Law Enforcement & First Responders – Vignette

Richard’s Story

Richard joined the Army right after 9-11 and deployed multiple times. He drove a tank in Iraq and Afghanistan.

After returning home from a deployment, he was driving home from work when he was pulled over by a police officer for speeding and driving too close to the center of the road. He was tired, was not paying attention, and was still experiencing “battlemind,” a condition where a returning warrior has difficulty shedding behaviors that are necessary at war but inappropriate in the civilian world. He had been driving aggressively – just as he was trained to do in Afghanistan.

The police officer did not know about Richard’s recent deployment and began talking to Richard about the dangers of driving aggressively. Richard became agitated and he and the police officer began arguing. He was eventually arrested. Throughout the interchange, the police officer never asked Richard if he had served in the military. When that information was finally shared, the police department knew more about the circumstances for Richard’s driving habits.

They linked him to the local Vet Center for counseling to facilitate a smoother transition to civilian life. The Police Chief discussed this in a meeting with highway patrol the next day and they agreed that they would inquire – whenever safely possible – about military status and recent deployments in order to best understand a situation.

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Select your profession to see how:

By asking “Have you or a family member ever served in the military?” senior services professionals can:

  1. Help older veterans feel understood and respected for their military service
  2. Make effective referrals to Veteran-specific programs and resources
  3. Help military widows access survivor benefits
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By asking “Have you or a family member ever served in the military?” children’s services professionals can:

  1. Help a student thrive when a parent is deployed
  2. Support families facing deployment and reintegration
  3. Improve peer sensitivity to military children
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By asking “Have you or a family member ever served in the military?” employment and vocational services professionals can:

  1. Identify a warrior’s transferable skills
  2. Connect Veterans to military-friendly employers
  3. Help a returning Service Member access veteran job training programs
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By asking “Have you or a family member ever served in the military?” faith-based professionals can:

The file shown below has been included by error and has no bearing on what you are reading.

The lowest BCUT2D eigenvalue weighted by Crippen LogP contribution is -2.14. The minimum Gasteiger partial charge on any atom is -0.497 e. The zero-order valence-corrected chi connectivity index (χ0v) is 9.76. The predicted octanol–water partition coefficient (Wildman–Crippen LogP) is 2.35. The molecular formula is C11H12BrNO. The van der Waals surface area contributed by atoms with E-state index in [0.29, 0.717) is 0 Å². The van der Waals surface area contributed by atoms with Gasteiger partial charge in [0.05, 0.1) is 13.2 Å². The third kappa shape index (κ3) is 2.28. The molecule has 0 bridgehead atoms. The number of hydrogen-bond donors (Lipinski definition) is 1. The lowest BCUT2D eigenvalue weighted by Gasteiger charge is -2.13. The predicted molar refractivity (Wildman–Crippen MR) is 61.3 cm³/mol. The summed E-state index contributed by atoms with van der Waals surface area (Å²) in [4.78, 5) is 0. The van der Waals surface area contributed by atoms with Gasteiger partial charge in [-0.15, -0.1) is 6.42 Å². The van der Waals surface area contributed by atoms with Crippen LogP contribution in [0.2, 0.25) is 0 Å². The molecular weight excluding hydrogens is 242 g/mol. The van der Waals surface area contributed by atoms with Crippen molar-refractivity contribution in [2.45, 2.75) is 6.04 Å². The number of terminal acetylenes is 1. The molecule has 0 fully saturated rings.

1. Identify families in need of extra help during deployment
  2. Motivate communities to come together on behalf of those who serve
  3. Connect military families to the supports and services they need
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By asking “Have you or a family member ever served in the military?” healthcare and medical professionals can:

  1. Build critical rapport with a reluctant patient
  2. Understand the relationship between military experiences and medical symptoms
  3. Provide effective referrals and resources
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By asking “Have you or a family member ever served in the military?” higher education professionals can:

  1. Help a warrior acclimate to a civilian learning environment
  2. Improve peer sensitivity to veteran classmates
  3. Effectively accommodate service-connected disabilities
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By asking “Have you or a family member ever served in the military?” housing services professionals can:

  1. Identify families that qualify for Veteran-specific housing programs
  2. Address service-related barriers to stable housing
  3. Provide effective referrals and resources
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By asking “Have you or a family member ever served in the military?” law enforcement professionals can:

  1. Keep veterans and their families safe
  2. Build trust and rapport in difficult situations
  3. Partner with providers who help Veterans in crisis
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By asking “Have you or a family member ever served in the military?” legal services professionals can:

  1. Support justice-involved veterans
  2. Identify legal challenges related to military service
  3. Link to effective resources
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By asking “Have you or a family member ever served in the military?” mental health professionals can:

  1. Build critical rapport with a reluctant client
  2. Understand the impact of military stressors on mental health and substance use
  3. Help a family understand the emotional effects of deployment on the whole family
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By asking “Have you or a family member ever served in the military?” social services professionals can:

  1. Engage reluctant Veteran clients
  2. Meet a military family’s unique needs
  3. Coordinate services between veteran and civilian providers
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By asking “Have you or a family member ever served in the military?” women’s services professionals can:

  1. Partner with veteran service providers in crisis situations
  2. Identify deployment-related triggers and risk factors
  3. Identify individuals affected by Military Sexual Trauma (MST)
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Call Us (844)-4ASKVET
Email Us AskTheQuestion@eastersealsnh.org